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Youth Solidarity Network

By: 
Nora Barrows-Friedman
Date Published: 
January 01, 2004

Sixteen year-old Amani leans forward into the microphone, fingers tucking black hair behind her ears as she closes her eyes and knocks her head to a beat that was produced in Detroit, a world away. With a breathy, melodic voice, Amani begins her flow, filling the mic with her rapid-fire Arabic which pops against the crisp drum sequence. On the other side of the sound booth sit international activist-musicians and Palestinian youth who crowd the computer, press the record button, turn up the speakers, and watch as digital wave-forms jump across the screen.

Just hours earlier, before daybreak, Israeli jeeps and armored personnel carriers swarmed the summer-sweaty alleyways beneath the recording booth windows. Across the valley, cement mixers poured foundations in expanding illegal settlement colonies. And to the south, Amani’s father, Hossam Khader, woke up again inside Bir el Sabi’aa prison, guilty of being Palestinian, silenced because of his tireless advocacy for refugee rights.

“At first, I didn’t like the way [hip hop] sounded. I thought it was just for people who couldn’t sing,” laughs Amani. “But after I heard about the history of hip hop, and working with Ilana [Weaver, aka Invincible, an established MC from Detroit], I felt that this music is special. You can tell a story many different ways. When I talk about my father’s situation, how he has been in prison for four years, I used to feel just sad. But with this hip hop skill, I can make everyone know him and know my story. I’m going to tell my friends about hip hop and maybe we’ll start a group in my camp.”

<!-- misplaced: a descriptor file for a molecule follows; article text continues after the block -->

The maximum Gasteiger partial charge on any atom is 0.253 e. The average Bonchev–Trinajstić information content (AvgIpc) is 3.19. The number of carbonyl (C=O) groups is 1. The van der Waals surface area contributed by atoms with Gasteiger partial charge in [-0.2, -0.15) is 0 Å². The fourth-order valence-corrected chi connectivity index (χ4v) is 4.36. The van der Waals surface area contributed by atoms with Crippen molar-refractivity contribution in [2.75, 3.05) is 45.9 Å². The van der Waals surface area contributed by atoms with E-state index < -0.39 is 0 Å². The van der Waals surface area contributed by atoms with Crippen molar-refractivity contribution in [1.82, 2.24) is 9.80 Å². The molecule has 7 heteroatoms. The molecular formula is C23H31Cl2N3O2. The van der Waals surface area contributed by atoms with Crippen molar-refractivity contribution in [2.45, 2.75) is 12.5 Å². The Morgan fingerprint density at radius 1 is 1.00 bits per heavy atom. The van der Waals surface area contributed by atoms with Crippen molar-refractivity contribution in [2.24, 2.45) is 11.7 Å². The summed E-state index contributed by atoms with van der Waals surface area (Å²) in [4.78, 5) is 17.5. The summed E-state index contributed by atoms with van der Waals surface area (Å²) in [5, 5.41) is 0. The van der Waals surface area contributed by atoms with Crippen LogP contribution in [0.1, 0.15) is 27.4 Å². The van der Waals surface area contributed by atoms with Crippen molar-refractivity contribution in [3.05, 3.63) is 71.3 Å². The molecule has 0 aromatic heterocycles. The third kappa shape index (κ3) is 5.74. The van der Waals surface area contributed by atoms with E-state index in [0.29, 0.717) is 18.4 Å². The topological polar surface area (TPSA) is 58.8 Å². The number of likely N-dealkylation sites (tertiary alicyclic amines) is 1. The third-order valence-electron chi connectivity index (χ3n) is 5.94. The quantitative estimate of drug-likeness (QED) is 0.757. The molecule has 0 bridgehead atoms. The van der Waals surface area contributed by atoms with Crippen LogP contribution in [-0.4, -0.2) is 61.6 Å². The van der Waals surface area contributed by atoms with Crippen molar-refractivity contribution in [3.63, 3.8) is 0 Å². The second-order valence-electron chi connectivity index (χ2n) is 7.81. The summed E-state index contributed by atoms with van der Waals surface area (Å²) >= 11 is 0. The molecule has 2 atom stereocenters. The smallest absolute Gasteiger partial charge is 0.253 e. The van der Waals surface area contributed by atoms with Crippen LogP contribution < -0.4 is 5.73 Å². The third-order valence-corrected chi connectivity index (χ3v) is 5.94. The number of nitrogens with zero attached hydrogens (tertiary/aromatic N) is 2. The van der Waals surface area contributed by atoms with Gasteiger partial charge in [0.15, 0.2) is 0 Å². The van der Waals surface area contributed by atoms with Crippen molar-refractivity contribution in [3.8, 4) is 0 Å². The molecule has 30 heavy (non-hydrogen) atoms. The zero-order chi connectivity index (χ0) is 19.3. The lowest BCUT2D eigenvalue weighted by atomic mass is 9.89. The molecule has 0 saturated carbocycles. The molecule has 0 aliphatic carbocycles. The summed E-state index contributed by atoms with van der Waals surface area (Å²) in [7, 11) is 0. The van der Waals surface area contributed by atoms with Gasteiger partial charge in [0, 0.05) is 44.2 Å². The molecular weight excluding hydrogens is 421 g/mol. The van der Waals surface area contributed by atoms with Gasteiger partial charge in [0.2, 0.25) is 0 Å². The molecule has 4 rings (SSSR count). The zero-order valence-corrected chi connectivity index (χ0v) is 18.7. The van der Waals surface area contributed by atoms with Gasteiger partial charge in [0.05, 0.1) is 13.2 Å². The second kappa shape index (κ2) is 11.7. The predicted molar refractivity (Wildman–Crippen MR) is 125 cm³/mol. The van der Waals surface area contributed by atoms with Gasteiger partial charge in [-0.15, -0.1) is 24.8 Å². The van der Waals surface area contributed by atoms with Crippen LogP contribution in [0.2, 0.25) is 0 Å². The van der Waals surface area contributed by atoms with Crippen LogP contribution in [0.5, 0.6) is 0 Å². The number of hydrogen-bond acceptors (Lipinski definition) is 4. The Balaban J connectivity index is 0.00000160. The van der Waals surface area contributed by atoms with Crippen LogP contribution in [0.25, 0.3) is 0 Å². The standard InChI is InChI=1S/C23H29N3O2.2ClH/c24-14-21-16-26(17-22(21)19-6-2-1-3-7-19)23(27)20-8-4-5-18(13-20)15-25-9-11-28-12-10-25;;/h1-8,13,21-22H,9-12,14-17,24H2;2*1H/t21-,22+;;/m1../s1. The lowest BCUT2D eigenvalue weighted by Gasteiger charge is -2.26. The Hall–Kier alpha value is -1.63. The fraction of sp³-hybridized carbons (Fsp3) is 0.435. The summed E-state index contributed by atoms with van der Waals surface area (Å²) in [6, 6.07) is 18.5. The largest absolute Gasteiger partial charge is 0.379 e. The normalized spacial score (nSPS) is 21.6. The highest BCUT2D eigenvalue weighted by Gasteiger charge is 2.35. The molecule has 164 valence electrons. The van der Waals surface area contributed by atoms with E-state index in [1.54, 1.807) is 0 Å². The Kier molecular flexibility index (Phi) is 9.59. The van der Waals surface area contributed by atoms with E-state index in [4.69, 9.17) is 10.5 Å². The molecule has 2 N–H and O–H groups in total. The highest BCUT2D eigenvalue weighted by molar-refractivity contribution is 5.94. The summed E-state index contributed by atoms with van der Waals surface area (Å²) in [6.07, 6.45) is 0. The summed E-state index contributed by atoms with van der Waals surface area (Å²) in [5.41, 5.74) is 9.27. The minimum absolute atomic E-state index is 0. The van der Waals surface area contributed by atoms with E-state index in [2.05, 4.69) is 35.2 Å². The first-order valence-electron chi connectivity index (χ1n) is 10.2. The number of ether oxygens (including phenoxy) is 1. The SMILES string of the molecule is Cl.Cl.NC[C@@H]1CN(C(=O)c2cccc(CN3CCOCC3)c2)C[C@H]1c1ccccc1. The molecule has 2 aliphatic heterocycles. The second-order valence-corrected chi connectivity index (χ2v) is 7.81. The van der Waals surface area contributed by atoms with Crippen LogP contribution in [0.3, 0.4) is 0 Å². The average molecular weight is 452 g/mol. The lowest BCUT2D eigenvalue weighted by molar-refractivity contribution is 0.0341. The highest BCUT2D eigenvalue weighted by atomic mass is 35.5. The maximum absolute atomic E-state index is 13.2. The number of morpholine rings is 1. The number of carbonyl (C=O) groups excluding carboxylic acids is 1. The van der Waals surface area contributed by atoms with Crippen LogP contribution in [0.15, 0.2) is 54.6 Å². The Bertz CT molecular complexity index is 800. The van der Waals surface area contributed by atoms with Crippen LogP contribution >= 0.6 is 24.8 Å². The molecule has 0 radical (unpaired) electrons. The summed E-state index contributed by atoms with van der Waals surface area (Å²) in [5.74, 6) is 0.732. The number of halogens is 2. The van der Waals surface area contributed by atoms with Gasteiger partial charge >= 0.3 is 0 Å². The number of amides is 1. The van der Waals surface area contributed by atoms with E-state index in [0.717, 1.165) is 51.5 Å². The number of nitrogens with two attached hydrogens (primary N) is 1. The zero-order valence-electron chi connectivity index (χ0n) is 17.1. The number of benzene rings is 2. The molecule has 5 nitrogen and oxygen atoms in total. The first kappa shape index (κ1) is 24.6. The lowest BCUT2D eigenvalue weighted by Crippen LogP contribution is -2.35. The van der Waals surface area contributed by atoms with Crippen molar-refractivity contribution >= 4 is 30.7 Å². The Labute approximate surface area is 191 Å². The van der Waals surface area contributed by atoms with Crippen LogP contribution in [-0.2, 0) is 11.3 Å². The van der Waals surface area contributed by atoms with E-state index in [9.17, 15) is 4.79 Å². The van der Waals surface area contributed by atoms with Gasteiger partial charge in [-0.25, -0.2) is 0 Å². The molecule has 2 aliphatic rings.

Amani grew up in Balata refugee camp, the largest camp in the occupied West Bank. Almost every day, Israeli military death squads invade Balata, tear through the narrow streets with armored vehicles, kidnap civilians and resistance fighters and open fire. There are regular home demolitions and ongoing brutal attacks. Amani says there are few outlets for her and her friends to express themselves and communicate their struggle to the outside world.

That’s where hip hop and digital media come into the frame, according to the vision of the US-Palestine Youth Solidarity Network (YSN), a new collaboration of Palestinian and US-based activist organizations facilitating youth-centered cultural skills sharing as a vehicle for global resistance and community empowerment.

Sharing experiences

YSN has embarked on a wide-ranging mission to “raise awareness about the struggle in Palestine by connecting it to the struggles of oppressed communities in the US,” says Ora Wise, a Brooklyn-based educator and organizer with PEP (the Palestine/Israel Education Project), one of the groups coordinating YSN. “Through this project, we [help] facilitate the exchange of experiences of shared oppression and strategies of resistance between Palestinians and communities in the US.”